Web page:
Two years on from Water Voles being reintroduced to the River Ver, Herts and Middlesex Wildlife Trust has announced that the geographical range of the animals has approximately doubled year-on-year.
The Trust, in partnership with the Ver Valley Society and a number of private landowners, reintroduced the nation’s beloved Water Vole to a stretch of the River Ver to the west of St Albans in August 2021, after the small mammals had been absent for a period of 34 years. This was made possible with funding from the Debs Foundation and Linder Foundation.
Since the 2021 release of the 150 Water Voles, Josh Kalms, the Trust’s lead on Water Vole reintroductions, has headed up a team of Water Vole Surveyor Volunteers, who have been trained to look for field signs of Water Vole occupation, including latrines and feeding sites. Full surveys have taken place in each of the two years following the release, the first data collected in 2022 reported a 238% increase in range along the river and its watercourses, whilst this year’s findings show the Water Vole occupancy in the Ver Valley, has on average, more than doubled each year.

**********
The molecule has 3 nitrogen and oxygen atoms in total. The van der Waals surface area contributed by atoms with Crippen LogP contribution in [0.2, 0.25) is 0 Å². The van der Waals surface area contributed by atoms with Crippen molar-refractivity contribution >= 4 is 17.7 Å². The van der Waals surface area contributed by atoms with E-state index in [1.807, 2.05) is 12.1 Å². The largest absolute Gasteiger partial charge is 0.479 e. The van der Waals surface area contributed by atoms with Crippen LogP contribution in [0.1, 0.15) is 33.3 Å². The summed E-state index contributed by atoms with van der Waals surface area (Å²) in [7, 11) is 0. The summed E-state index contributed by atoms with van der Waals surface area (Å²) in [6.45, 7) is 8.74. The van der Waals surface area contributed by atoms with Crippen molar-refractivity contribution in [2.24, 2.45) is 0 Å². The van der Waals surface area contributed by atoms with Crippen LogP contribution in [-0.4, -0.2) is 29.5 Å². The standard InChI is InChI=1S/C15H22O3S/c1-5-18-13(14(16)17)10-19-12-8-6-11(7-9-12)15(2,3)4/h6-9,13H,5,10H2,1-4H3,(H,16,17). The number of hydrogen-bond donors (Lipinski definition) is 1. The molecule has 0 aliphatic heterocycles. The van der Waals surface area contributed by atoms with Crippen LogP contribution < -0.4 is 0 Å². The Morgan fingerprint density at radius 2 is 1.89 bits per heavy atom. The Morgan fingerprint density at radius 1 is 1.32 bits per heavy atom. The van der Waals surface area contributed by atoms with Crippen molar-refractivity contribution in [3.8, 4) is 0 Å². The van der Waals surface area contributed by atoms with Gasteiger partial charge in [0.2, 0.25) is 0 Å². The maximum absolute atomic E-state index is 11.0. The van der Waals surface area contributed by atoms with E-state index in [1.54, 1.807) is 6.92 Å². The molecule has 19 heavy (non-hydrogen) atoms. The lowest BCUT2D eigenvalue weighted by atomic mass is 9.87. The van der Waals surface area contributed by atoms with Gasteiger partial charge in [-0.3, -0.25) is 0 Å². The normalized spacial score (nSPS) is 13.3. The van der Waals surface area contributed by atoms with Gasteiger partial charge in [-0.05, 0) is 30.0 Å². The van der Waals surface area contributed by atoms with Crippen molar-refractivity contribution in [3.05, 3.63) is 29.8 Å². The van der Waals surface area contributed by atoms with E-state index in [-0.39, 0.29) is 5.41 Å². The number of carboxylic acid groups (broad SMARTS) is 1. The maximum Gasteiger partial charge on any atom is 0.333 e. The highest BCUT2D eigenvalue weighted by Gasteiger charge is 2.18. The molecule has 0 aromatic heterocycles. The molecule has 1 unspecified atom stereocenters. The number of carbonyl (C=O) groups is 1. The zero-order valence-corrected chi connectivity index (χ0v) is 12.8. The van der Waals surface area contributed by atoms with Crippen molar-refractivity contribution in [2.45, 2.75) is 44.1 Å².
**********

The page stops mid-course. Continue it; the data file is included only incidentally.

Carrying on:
Josh Kalms, Water Vole Officer at Herts and Middlesex Wildlife Trust said: “Water Voles are a key species in wetland ecosystems and their actions are important for maintaining healthy wetland ecosystems – they are mini ecosystem engineers with their burrowing and feeding helping our river banks and wetlands stay in good condition. It’s wonderful to see how well the Water Voles are doing on the River Ver, testament to the private landowners who saw the ecological benefit of the reintroduction and all the hard work that went in to managing the habitat prior to their release. For that, I must extend huge thanks to the Ver Valley Society, whose volunteers have been instrumental in this project from the early planning stages of the reintroduction. Indeed, many of those are now trained Water Vole Surveyors and continue to be guardians of both the river and the species.”
Posted On: 18/09/2023